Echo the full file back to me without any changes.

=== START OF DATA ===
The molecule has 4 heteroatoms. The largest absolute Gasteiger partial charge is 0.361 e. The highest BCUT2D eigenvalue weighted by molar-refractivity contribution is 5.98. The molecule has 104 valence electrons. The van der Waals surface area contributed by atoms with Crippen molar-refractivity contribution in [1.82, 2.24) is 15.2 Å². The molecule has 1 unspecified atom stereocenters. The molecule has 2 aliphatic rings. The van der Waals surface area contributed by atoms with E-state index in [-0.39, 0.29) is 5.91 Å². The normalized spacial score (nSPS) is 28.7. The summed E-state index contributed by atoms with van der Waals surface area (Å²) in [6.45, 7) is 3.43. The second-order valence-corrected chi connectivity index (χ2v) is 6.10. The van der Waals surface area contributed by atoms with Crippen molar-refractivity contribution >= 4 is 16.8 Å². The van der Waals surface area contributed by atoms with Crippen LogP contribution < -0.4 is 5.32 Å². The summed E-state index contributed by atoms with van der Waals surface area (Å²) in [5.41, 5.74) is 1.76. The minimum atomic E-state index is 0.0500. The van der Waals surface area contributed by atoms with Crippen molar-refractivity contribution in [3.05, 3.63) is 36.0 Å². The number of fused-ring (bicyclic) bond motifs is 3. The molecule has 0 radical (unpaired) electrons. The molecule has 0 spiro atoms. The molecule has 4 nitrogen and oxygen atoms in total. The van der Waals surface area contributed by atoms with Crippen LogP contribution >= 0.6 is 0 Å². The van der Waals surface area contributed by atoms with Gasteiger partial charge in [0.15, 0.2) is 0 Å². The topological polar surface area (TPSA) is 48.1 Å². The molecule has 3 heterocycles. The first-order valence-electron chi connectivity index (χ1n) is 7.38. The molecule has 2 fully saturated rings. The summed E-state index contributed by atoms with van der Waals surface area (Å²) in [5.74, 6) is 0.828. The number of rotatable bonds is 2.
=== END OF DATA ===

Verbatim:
The molecule has 4 heteroatoms. The largest absolute Gasteiger partial charge is 0.361 e. The highest BCUT2D eigenvalue weighted by molar-refractivity contribution is 5.98. The molecule has 104 valence electrons. The van der Waals surface area contributed by atoms with Crippen molar-refractivity contribution in [1.82, 2.24) is 15.2 Å². The molecule has 1 unspecified atom stereocenters. The molecule has 2 aliphatic rings. The van der Waals surface area contributed by atoms with E-state index in [-0.39, 0.29) is 5.91 Å². The normalized spacial score (nSPS) is 28.7. The summed E-state index contributed by atoms with van der Waals surface area (Å²) in [6.45, 7) is 3.43. The second-order valence-corrected chi connectivity index (χ2v) is 6.10. The van der Waals surface area contributed by atoms with Crippen molar-refractivity contribution >= 4 is 16.8 Å². The van der Waals surface area contributed by atoms with Crippen LogP contribution < -0.4 is 5.32 Å². The summed E-state index contributed by atoms with van der Waals surface area (Å²) in [5.41, 5.74) is 1.76. The minimum atomic E-state index is 0.0500. The van der Waals surface area contributed by atoms with Crippen molar-refractivity contribution in [3.05, 3.63) is 36.0 Å². The number of fused-ring (bicyclic) bond motifs is 3. The molecule has 0 radical (unpaired) electrons. The molecule has 0 spiro atoms. The molecule has 4 nitrogen and oxygen atoms in total. The van der Waals surface area contributed by atoms with Crippen LogP contribution >= 0.6 is 0 Å². The van der Waals surface area contributed by atoms with Gasteiger partial charge in [0.15, 0.2) is 0 Å². The topological polar surface area (TPSA) is 48.1 Å². The molecule has 3 heterocycles. The first-order valence-electron chi connectivity index (χ1n) is 7.38. The molecule has 2 fully saturated rings. The summed E-state index contributed by atoms with van der Waals surface area (Å²) in [5.74, 6) is 0.828. The number of rotatable bonds is 2.